He refers to the president’s reference last week in a health policy conference call with rabbis to the High Holy Days "U’netana Tokef" prayer; Obama was quoted as saying that while — as the "Who shall live, who shall die" prayer determines — God is the ultimate arbiter, Jewish tradition does not absolve men and women from preventing death; "We are God’s partners in matters of life and death," he said.
This was typical fare in a conversation with clerics. The rabbis speaking to Politico that Kaus describes as "bending over backwards" to defend Obama are simply making that point.
In other words, there’s room for wondering whether the whole health care debate should be kept far, far away from the precincts of faith and whether it is appropriate for a non-Jew to preach Judaism to rabbis, but imputing to the remarks proof of the crazed "death panel" rumors when the president was making a case for extending life is, well, dishonest. Even more dishonest: Kaus omits any reference to the prayer — and, I suspect, knows that depriving it of that context lends the comment the patina of policy instead of piety.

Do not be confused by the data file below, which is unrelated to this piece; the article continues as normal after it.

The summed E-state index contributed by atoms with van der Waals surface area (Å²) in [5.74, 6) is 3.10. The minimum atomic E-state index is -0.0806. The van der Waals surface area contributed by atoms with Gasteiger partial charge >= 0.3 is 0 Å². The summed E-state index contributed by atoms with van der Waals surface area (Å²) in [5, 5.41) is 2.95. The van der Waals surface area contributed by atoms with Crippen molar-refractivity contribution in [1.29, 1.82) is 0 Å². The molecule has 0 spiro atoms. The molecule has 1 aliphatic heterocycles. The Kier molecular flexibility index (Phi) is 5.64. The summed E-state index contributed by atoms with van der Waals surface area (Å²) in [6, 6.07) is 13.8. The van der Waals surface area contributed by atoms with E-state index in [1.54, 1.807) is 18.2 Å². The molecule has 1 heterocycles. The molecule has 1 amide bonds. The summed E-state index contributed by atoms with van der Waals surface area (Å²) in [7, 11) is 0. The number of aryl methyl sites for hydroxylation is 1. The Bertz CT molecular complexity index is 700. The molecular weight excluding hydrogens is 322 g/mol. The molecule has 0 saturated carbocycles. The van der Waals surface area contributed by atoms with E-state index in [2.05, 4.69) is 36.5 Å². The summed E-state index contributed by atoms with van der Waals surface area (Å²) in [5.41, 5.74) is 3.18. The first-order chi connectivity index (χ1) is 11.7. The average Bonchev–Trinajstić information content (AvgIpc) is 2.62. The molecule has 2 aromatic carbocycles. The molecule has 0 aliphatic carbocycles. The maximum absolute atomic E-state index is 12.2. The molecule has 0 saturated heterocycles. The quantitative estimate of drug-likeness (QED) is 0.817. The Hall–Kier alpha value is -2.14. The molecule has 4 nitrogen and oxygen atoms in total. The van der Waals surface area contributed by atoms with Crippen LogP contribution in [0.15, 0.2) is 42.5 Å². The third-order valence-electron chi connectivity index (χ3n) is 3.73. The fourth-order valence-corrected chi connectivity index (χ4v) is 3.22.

What drove me out of my vacation to blog this is that Kaus tweaks Rabbi David Saperstein for lacking "brevity" in dismantling the whole sorry story. Kaus prefers rabbis who tweet.
Because, you know, when someone explains something there’s not much room for conjuring up rumors.
I’m boring, I know, but I’ll take Saperstein’s policy analysis over Kaus’s any day.